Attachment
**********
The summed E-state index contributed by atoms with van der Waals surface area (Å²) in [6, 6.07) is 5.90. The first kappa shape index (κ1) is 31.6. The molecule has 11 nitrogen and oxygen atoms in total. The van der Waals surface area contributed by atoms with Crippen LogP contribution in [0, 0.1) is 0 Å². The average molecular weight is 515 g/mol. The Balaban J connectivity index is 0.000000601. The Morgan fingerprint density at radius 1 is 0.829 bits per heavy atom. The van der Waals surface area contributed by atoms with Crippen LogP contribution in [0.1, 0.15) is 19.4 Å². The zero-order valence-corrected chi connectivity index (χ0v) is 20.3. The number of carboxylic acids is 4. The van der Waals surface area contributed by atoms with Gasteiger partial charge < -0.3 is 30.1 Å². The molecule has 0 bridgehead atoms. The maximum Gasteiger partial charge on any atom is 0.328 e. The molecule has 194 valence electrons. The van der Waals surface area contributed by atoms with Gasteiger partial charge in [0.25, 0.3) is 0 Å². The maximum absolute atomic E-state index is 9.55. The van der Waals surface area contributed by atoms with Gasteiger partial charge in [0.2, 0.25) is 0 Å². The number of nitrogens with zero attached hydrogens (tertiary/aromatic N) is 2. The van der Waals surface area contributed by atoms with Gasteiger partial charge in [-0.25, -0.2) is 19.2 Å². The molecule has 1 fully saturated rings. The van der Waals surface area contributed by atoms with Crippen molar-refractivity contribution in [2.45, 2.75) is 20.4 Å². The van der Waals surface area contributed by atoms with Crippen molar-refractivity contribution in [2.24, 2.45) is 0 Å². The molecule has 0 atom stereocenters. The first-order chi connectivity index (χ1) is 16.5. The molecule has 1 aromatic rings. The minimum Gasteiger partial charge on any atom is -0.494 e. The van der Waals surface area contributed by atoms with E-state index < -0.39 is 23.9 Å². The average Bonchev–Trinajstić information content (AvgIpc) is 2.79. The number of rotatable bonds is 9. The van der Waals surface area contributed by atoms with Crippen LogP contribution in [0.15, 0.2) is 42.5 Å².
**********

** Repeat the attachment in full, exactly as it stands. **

The summed E-state index contributed by atoms with van der Waals surface area (Å²) in [6, 6.07) is 5.90. The first kappa shape index (κ1) is 31.6. The molecule has 11 nitrogen and oxygen atoms in total. The van der Waals surface area contributed by atoms with Crippen LogP contribution in [0, 0.1) is 0 Å². The average molecular weight is 515 g/mol. The Balaban J connectivity index is 0.000000601. The Morgan fingerprint density at radius 1 is 0.829 bits per heavy atom. The van der Waals surface area contributed by atoms with Crippen LogP contribution in [0.1, 0.15) is 19.4 Å². The zero-order valence-corrected chi connectivity index (χ0v) is 20.3. The number of carboxylic acids is 4. The van der Waals surface area contributed by atoms with Gasteiger partial charge < -0.3 is 30.1 Å². The molecule has 0 bridgehead atoms. The maximum Gasteiger partial charge on any atom is 0.328 e. The molecule has 194 valence electrons. The van der Waals surface area contributed by atoms with Gasteiger partial charge in [0.25, 0.3) is 0 Å². The maximum absolute atomic E-state index is 9.55. The van der Waals surface area contributed by atoms with Gasteiger partial charge in [0.2, 0.25) is 0 Å². The number of nitrogens with zero attached hydrogens (tertiary/aromatic N) is 2. The van der Waals surface area contributed by atoms with Gasteiger partial charge in [-0.25, -0.2) is 19.2 Å². The molecule has 1 fully saturated rings. The van der Waals surface area contributed by atoms with Crippen molar-refractivity contribution in [2.45, 2.75) is 20.4 Å². The van der Waals surface area contributed by atoms with Crippen molar-refractivity contribution in [2.24, 2.45) is 0 Å². The molecule has 0 atom stereocenters. The first-order chi connectivity index (χ1) is 16.5. The molecule has 1 aromatic rings. The minimum Gasteiger partial charge on any atom is -0.494 e. The van der Waals surface area contributed by atoms with E-state index < -0.39 is 23.9 Å². The average Bonchev–Trinajstić information content (AvgIpc) is 2.79. The number of rotatable bonds is 9. The van der Waals surface area contributed by atoms with Crippen LogP contribution in [0.15, 0.2) is 42.5 Å².